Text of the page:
As “a malign miasma stalks the land and there’s a palpable tension in the air,” (to quote a notice we received from an organization in the UK), public life is galloping to a standstill, nowhere more evidently so than in public artistic life. As these pages have been noting over the past week, many concert organizations have been either postponing or canceling their events, or have taken the somewhat more imaginative step of keeping the public away from concert halls while performing their programs for a home audience via live stream. One such performance was attempted last night by the Boston Philharmonic Youth Orchestra under Benjamin Zander. To a largely empty Symphony Hall (family and friends of the orchestra were admitted) this acclaimed ensemble took on the ambitious program of Stravinsky’s Petrushka and Berlioz’s Symphonie Fantastique.
This is not really a review of that performance, but some observations on how the experience of seeing a live performance online might or might not satisfy the cravings of music-starved audiences. For the record, however, we were quite impressed with what we heard and saw from these fine young musicians (it did appear that, perhaps in light of some players’ reservations about sitting so close on stage to others in the orchestra, there were some performers who were probably beyond the normal age range of the ensemble).
“The playing was crisp, the ensemble tight, Zander’s direction was intense and driven, and the players charged with solo roles were all spot on.”
It would be nice if the full program book had been made available so we could see who these folks were, a thought for all those using this type of presentation facilities.
Zander, ever the convivial presenter, made excellent use of the skills of his second profession as an inspirational speaker to introduce the circumstances surrounding the unusual performance, with a touching tale of how his father in later life turned to live radio performances as a substitute for the concerts he could no longer attend. As much a pep talk for the orchestra as an explanation for the unseen audience, it seemed to serve its purpose well. We were reminded by something in this morning’s paper about the excitement felt by performers in the days of live television, only heightened by the absence of a studio audience.
It must be admitted that our experience was tempered by a number of factors. First off, as probably the case with most of us, our home desk computer, while not forced to rely on its internal speakers, is not hooked up to what one could call an audiophile sound system (we did verify, though, that the sound was better than what came from our headphones, especially when we were positioned a few feet back). The streaming facilities at Symphony Hall are pretty advanced in terms of sound and video capture, which might not be the case in other venues: long shots and close-ups were well alternated and could range pretty well among orchestral sections and individuals. The long-shot covered about 90% of the orchestra, but close-ups were able to bring in the missing at the corner, notably the pianist in the Stravinsky and the harpists in the Berlioz. While it’s hard to make definitive statements about sound quality considering the state of our receiving equipment, whatever compression was used in the transmission was not so noticeable that it precluded effective dynamic contrasts, and indeed there were some thrilling moments in which Zander and the orchestra went from fortissimo to pianissimo instantly.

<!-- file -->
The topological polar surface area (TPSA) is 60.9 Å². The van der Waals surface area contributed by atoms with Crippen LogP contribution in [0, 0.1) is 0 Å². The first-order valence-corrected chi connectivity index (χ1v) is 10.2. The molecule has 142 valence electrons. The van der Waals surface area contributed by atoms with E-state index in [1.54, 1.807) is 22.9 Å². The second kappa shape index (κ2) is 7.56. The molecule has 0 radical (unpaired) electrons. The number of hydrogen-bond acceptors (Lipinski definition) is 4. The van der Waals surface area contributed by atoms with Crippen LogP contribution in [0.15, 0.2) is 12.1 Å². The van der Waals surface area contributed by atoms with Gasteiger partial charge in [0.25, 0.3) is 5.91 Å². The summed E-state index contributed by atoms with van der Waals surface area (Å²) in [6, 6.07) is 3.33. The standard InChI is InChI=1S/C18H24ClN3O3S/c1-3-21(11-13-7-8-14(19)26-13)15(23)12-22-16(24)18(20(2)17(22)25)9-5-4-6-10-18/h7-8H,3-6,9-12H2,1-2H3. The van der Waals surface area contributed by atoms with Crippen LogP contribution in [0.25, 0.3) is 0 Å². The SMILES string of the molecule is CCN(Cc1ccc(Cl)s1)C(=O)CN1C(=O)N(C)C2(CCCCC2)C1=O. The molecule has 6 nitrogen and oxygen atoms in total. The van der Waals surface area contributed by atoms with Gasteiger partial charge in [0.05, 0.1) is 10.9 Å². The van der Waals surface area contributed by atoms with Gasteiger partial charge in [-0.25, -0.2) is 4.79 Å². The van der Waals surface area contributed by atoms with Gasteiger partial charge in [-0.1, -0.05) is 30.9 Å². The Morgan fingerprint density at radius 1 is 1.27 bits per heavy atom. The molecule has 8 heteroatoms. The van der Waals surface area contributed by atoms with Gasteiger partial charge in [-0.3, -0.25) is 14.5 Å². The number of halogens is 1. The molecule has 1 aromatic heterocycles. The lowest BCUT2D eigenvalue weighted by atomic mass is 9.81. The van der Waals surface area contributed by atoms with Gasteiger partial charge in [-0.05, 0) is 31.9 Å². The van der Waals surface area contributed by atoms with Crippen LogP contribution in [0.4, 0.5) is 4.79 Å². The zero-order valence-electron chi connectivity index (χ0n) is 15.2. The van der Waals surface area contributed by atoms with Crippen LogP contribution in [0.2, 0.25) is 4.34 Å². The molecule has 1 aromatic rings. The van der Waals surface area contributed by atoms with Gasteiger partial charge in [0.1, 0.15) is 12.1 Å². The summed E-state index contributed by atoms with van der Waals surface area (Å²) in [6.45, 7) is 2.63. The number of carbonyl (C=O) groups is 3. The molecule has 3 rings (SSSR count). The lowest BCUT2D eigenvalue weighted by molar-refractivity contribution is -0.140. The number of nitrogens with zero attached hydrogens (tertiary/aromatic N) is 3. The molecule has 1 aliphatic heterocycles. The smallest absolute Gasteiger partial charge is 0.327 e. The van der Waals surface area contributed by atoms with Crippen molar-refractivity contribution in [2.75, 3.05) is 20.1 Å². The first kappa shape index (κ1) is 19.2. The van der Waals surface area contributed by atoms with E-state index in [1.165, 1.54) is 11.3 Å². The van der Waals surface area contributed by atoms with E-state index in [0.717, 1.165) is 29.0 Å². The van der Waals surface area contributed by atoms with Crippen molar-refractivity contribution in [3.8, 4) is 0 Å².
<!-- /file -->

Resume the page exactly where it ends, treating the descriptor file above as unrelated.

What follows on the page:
When it was going, we experienced no difficulty with the stream itself, at what our ISP assures us is a 250 mbps download speed. Reliance on technology other than your own five senses does occasionally present problems, though, and we’re sorry to have to report that, for reasons unknown, the stream cut off at precisely 8:30 pm, in the middle of the wonderful trumpet solo in Petrushka. After a while, it seemed that that would be that. However, a second stream was established after about 20 minutes, by which time of course the Stravinsky had concluded, and intermission was in progress. One wouldn’t know about the new stream without checking the comments below the streaming window, after sitting patiently for that period, which the viewer numbers suggested only a minority of viewers did. The new stream held up to the end, but those missing minutes of Stravinsky remain missing as of this writing. For those who gave up, the Berlioz performance can be located [see below] and is well worth seeing. The link for Stravinsky’s fantuccio interrotto is [see below].
It can be expected (well, hoped anyway) that more Boston organizations will take the live-streaming route despite the financial hit of lost ticket sales. Meanwhile, for a mostly New York-centric listing of streaming opportunities, the New Yorker’s Alex Ross has compiled a listing.